- You’ve translated literature for adults and for children across a range of languages (Arabic, Russian and German!). How does your approach to translation differ depending on the project?
For me, it depends more on the type of text than the source language. If I’m working on non-fiction (which personally I count as literary translation), I often need to do a lot of research and checking so I prefer to be online for the first draft. With fiction and children’s books, I like to be offline for the first draft so I’m less easily distracted. Working offline gives me more freedom about where I can work, so I often take my laptop to the library or a café for a change of scene.
Sometimes I read the text through first and sometimes I don’t – there are benefits to both approaches. If it’s a very challenging text, I prefer to print out the original and scribble notes on it as I piece together the first draft. Otherwise, I tend to work from the source text on the screen, displaying my English translation in a window above the original. With picture books, though, I feel it’s essential to have the physical book in front of me, to see the layout of images and text on the page.
What is always the same, though, is the seemingly endless rounds of edits!
- We now have more recognition for female authors and translators (such as Translating Women and the Warwick Prize) and movements like #namethetranslator, but do you think more can still be done to make the translator community more visible?
The Warwick Prize and Women in Translation month are wonderful initiatives highlighting the irony that more women than men work in publishing, study languages and translate, and yet many more books by men than by women are published in English translation. The problem is not so much representation of female translators but rather of female authors who for many reasons are less likely to get commissioned for translation.
As for the visibility and credit of translators in general, yes, I think there is a lack of awareness across society of the integral role translators play behind the scenes in so many aspects of our lives, and of the importance of investing in professionals to do an excellent job. Non-specialists are often only aware of translation when it’s done badly.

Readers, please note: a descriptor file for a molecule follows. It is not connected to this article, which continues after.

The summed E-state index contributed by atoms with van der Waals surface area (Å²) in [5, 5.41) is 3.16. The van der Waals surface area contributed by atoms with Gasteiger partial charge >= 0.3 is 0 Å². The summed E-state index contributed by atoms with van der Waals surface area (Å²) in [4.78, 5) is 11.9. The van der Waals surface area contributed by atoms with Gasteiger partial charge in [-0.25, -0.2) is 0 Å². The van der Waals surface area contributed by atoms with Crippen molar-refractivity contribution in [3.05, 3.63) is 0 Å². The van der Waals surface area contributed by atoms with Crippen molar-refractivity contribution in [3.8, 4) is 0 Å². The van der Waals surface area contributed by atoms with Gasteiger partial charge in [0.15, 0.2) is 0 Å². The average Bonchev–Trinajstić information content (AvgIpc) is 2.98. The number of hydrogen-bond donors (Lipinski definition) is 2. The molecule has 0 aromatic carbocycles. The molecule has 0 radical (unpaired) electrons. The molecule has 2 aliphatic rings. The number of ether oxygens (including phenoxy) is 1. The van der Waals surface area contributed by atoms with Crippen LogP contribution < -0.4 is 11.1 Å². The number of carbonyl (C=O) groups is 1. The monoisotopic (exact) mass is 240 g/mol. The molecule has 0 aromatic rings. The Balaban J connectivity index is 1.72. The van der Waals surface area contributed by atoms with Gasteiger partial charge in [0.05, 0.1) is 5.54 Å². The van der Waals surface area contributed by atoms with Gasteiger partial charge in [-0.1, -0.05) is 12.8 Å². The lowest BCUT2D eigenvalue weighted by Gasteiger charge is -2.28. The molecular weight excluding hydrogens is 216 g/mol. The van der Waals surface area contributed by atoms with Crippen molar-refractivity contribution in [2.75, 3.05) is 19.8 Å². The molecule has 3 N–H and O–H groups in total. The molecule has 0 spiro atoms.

It’s always great to see reviews of translated books, but disappointing when the review fails to mention the translator. Mind you, some reviews neglect to mention the illustrator even in the case of picture books, as in this recent example.It’s not just a matter of recognising a translator’s creative input and copyright, it’s a pragmatic issue: public credit is essential to running a business as a freelancer. How do you get future work if you’re not credited for the work you’ve already done?
Often it seems the problem stems from the metadata fields available to the publisher behind the scenes and the data they include in advance information sheets. So it’s a question of convincing people at all stages, from publishing through to literary criticism, to recognise the distinct value an individual translator brings to the translated text. It’s been brilliant to see solidarity between translators and illustrators on this issue (see #picturesmeanbusiness on Twitter).
- What have been some of your recent favourite books in translation that you’ve read?
This year has been so busy with translating books and reading ones in my source languages that I confess I haven’t read in translation many this year. Some recentish ones that I’ve loved include A Whole Life by Robert Seethaler, translated by Charlotte Collins, and Down the Rabbit Hole by Juan Pablo Villalobos, translated by Rosalind Harvey. I’ve given both to several friends and relatives. I’m mad about history and historical fiction, and one of my favourite historical novels in translation from Arabic is Azazeel by Youssef Ziedan, translated by Jonathan Wright.
Click here to book your place on Ruth’s Arabic-English workshop. You can also follow these links to the Chinese and Polish workshops; please note that there is a limit of 12 spaces on each workshop and you will need to answer a few questions to apply. The free morning of talks and panels is unreserved but you can register your interest here.